River Thames

London is one of the most diverse cities in the world, and as the 2012 Olympic Games demonstrated, it is also hugely passionate about its sport, boasting an array of world class venues.

Its attitude to rugby is no different and tickets for certain matches at the world famous Twickenham Stadium can be tough to get your hands on, such is the enthusiasm for the game.

With a population of 8.5 million, London is comfortably the largest city in the UK and provides a valuable driving force to Britain’s economy, culture and political identity.

As with other host cities, it is a good idea to try and enjoy an extended stay as it’s simply impossible to see everything in one day.


Twickenham has been the home of English rugby since 1907, with the first international seeing England beat arch rivals Wales 11-6 in January 1910.

The stadium plays host to national team matches, as well as the English leg of the HSBC World Sevens Series and club rugby finals.

The stadium is located in a reasonably pleasant area of Southwest London, quite near Heathrow Airport.

There are three tiers of seating all the way around this wonderful stadium, which with a capacity of 82,000 is the largest in the Six Nations competition.

Even if you happen to be sat in the upper tier, the stands themselves are reasonably steep and close to the pitch, meaning you can still get a good view of the action.

The concourse running throughout the bowl of the stadium at each level means you could, if you fancied it, walk around the entire ground. This is a source of plenty of fun and games when the sevens are on, but with a full house expected during the Six Nations, it is probably not advisable.

If you arrive early or happen to be staying nearby, the World Rugby Museum in the East Stand is well worth a visit.

Getting Around

London Bus

London really isn’t a car-friendly city for visitors and parking spaces around the stadium are often scarce, so if possible, leave it at home.

The best way of getting around the labyrinth of the city is by train or Underground, with Transport for London’s journey planner offering great advice on how to get to your destination.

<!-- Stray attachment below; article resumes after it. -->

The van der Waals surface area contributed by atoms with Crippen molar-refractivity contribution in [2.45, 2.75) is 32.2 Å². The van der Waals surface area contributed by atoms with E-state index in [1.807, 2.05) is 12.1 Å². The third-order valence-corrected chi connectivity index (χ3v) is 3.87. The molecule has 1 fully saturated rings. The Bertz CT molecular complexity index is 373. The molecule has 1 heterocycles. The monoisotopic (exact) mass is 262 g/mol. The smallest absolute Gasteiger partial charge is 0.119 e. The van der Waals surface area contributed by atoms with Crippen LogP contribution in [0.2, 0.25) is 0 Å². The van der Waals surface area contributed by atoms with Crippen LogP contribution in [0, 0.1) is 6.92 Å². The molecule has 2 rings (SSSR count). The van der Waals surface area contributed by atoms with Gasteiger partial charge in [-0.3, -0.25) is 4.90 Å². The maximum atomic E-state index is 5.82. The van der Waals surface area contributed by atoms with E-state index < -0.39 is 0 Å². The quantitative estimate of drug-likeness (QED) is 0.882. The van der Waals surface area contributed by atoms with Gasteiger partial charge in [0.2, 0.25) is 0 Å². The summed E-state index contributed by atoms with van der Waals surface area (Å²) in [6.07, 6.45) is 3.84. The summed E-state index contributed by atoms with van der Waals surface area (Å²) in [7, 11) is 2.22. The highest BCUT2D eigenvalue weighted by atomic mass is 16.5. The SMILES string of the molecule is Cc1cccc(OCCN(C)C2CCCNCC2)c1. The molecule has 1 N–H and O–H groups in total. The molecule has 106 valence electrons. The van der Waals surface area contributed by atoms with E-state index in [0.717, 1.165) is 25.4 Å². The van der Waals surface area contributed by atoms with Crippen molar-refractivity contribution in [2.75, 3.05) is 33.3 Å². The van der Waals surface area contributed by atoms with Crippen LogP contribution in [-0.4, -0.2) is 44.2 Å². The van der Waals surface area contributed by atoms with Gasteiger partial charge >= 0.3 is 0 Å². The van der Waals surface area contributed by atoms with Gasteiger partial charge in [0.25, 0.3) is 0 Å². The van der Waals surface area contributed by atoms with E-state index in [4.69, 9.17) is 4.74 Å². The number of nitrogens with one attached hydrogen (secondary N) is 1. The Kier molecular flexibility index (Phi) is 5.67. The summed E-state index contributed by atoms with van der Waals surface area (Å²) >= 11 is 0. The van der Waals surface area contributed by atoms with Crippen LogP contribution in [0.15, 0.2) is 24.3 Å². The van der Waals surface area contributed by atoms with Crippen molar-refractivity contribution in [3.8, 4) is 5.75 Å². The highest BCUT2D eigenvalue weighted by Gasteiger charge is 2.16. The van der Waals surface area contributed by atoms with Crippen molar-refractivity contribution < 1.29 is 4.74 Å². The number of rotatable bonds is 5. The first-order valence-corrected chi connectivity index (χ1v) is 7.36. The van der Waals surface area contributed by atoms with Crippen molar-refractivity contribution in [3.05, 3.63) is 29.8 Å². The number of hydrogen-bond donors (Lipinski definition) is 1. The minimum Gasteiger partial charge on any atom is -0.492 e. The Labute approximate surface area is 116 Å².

On match day a majority of fans will take the train, and there are several options to choose from.

Twickenham Station is around 15 minutes walk from the stadium and is served by regular departures from London Waterloo and Reading.

It’s worth bearing in mind that Twickenham is not the biggest of stations, meaning fans are likely to be held in a queue outside on the return journey.

Additional trains are laid on for fans on match days but they are still often crowded, so it’s worth arriving well ahead of kick-off if you want a bit more space.

Alternatively, fans can jump off at Richmond, which is on the same line as Twickenham and is also served by the District Line of the London Underground.

The walk to the ground is around half an hour from Richmond station, which is usually served by special buses on match days.

Between the two stations is St Margaret's, which is also served by trains from London Waterloo and is about a mile away from the ground.

Coach travel is another option for those coming from outside of London, with National Express offering services to Twickenham from a wide range of locations across the UK. 

What to see

London eye at night

The sights and attractions in the capital are almost limitless, with the city home to various cultural and historic attractions.

Soak up a bit of history by heading to the Tower of London, where you can catch a glimpse of the crown jewels and learn more about what was once Britain’s most notorious prison.

If 1,000 years of culture still leaves you wanting more then there’s the Houses of Parliament, Big Ben and Buckingham Palace, all of which ooze with history and are still important parts of wider British culture.

London is also a city bursting with some world class museums and galleries, including the British Museum, the National Gallery, the Natural History Museum, the Tate Modern and the Science Museum.

Alternatively you could always hang out with your favourite celebrity at Madame Tussauds, which boasts lifelike waxworks of some of the most recognisable figures from the past and present.

And if you’re a fan of a view, the London Eye offers some of the best in the entire city.

Where to drink


Visitors to Twickenham will have little trouble in finding a place to whet their whistle.

The options on where to get a pre-match tipple largely depend on where you get off, with Twickenham and Richmond often both having a lively atmosphere.

For those getting off at Twickenham, the Cabbage Patch, The London Road and Misty Moon are all popular choices with fans while the Royal Oak is only a 10 minute walk from the North Stand.

The White Swan offers a pleasant riverside setting and is also a popular haunt for fans as is the William Web Ellis near the station.

Fans getting off at Richmond have the options of the Orange Tree and Sun Inn, while those at St Margaret's can enjoy the highly recommended Turk’s Head pub on Winchester Road.



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